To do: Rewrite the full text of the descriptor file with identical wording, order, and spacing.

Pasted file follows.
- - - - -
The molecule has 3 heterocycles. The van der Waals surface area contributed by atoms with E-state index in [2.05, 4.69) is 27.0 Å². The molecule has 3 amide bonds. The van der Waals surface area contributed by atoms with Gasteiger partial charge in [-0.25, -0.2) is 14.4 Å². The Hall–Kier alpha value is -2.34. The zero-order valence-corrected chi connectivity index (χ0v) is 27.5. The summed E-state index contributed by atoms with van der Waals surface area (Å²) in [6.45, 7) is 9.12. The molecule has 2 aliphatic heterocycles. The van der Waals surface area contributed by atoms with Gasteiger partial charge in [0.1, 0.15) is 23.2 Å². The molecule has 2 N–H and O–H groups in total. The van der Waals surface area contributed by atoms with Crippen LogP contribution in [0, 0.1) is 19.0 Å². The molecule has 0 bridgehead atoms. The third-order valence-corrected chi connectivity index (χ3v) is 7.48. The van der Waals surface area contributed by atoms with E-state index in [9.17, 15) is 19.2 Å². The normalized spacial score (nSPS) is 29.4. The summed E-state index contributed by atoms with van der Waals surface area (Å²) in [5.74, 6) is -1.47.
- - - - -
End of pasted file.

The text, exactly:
The molecule has 3 heterocycles. The van der Waals surface area contributed by atoms with E-state index in [2.05, 4.69) is 27.0 Å². The molecule has 3 amide bonds. The van der Waals surface area contributed by atoms with Gasteiger partial charge in [-0.25, -0.2) is 14.4 Å². The Hall–Kier alpha value is -2.34. The zero-order valence-corrected chi connectivity index (χ0v) is 27.5. The summed E-state index contributed by atoms with van der Waals surface area (Å²) in [6.45, 7) is 9.12. The molecule has 2 aliphatic heterocycles. The van der Waals surface area contributed by atoms with Gasteiger partial charge in [0.1, 0.15) is 23.2 Å². The molecule has 2 N–H and O–H groups in total. The van der Waals surface area contributed by atoms with Crippen LogP contribution in [0, 0.1) is 19.0 Å². The molecule has 0 bridgehead atoms. The third-order valence-corrected chi connectivity index (χ3v) is 7.48. The van der Waals surface area contributed by atoms with E-state index in [9.17, 15) is 19.2 Å². The normalized spacial score (nSPS) is 29.4. The summed E-state index contributed by atoms with van der Waals surface area (Å²) in [5.74, 6) is -1.47.